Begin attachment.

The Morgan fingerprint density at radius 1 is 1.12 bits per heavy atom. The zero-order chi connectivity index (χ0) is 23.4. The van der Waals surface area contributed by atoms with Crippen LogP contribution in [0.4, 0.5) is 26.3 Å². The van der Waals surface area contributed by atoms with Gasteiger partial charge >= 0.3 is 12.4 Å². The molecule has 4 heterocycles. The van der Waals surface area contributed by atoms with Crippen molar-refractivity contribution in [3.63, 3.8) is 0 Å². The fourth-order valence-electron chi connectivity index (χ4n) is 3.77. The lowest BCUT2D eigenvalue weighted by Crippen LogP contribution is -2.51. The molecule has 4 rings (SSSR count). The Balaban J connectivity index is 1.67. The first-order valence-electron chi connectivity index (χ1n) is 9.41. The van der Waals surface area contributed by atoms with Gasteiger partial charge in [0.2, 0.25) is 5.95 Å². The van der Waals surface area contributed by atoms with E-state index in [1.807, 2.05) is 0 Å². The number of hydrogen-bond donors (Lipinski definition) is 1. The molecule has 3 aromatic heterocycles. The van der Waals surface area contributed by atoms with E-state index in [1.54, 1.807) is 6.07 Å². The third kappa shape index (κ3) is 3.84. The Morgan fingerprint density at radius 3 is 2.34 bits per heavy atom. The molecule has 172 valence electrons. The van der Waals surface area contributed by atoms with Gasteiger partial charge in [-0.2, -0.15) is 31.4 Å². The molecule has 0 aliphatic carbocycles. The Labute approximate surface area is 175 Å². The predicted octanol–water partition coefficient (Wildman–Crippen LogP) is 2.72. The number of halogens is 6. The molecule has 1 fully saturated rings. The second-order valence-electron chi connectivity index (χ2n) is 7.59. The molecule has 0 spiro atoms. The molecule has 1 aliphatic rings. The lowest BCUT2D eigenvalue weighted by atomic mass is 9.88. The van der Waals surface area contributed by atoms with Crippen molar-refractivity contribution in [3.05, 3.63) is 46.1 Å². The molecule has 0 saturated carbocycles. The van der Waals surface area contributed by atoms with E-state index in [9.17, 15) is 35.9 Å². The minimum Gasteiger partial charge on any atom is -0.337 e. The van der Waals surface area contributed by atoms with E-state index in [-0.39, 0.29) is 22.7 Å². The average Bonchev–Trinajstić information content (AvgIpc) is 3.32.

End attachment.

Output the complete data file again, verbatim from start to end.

The Morgan fingerprint density at radius 1 is 1.12 bits per heavy atom. The zero-order chi connectivity index (χ0) is 23.4. The van der Waals surface area contributed by atoms with Crippen LogP contribution in [0.4, 0.5) is 26.3 Å². The van der Waals surface area contributed by atoms with Gasteiger partial charge >= 0.3 is 12.4 Å². The molecule has 4 heterocycles. The van der Waals surface area contributed by atoms with Crippen molar-refractivity contribution in [3.63, 3.8) is 0 Å². The fourth-order valence-electron chi connectivity index (χ4n) is 3.77. The lowest BCUT2D eigenvalue weighted by Crippen LogP contribution is -2.51. The molecule has 4 rings (SSSR count). The Balaban J connectivity index is 1.67. The first-order valence-electron chi connectivity index (χ1n) is 9.41. The van der Waals surface area contributed by atoms with Gasteiger partial charge in [0.2, 0.25) is 5.95 Å². The van der Waals surface area contributed by atoms with E-state index in [1.807, 2.05) is 0 Å². The number of hydrogen-bond donors (Lipinski definition) is 1. The molecule has 3 aromatic heterocycles. The van der Waals surface area contributed by atoms with E-state index in [1.54, 1.807) is 6.07 Å². The third kappa shape index (κ3) is 3.84. The Morgan fingerprint density at radius 3 is 2.34 bits per heavy atom. The molecule has 172 valence electrons. The van der Waals surface area contributed by atoms with Gasteiger partial charge in [-0.2, -0.15) is 31.4 Å². The molecule has 0 aliphatic carbocycles. The Labute approximate surface area is 175 Å². The predicted octanol–water partition coefficient (Wildman–Crippen LogP) is 2.72. The number of halogens is 6. The molecule has 1 fully saturated rings. The second-order valence-electron chi connectivity index (χ2n) is 7.59. The molecule has 0 spiro atoms. The molecule has 1 aliphatic rings. The lowest BCUT2D eigenvalue weighted by atomic mass is 9.88. The van der Waals surface area contributed by atoms with Crippen molar-refractivity contribution in [3.05, 3.63) is 46.1 Å². The molecule has 0 saturated carbocycles. The van der Waals surface area contributed by atoms with E-state index in [9.17, 15) is 35.9 Å². The minimum Gasteiger partial charge on any atom is -0.337 e. The van der Waals surface area contributed by atoms with E-state index in [-0.39, 0.29) is 22.7 Å². The average Bonchev–Trinajstić information content (AvgIpc) is 3.32.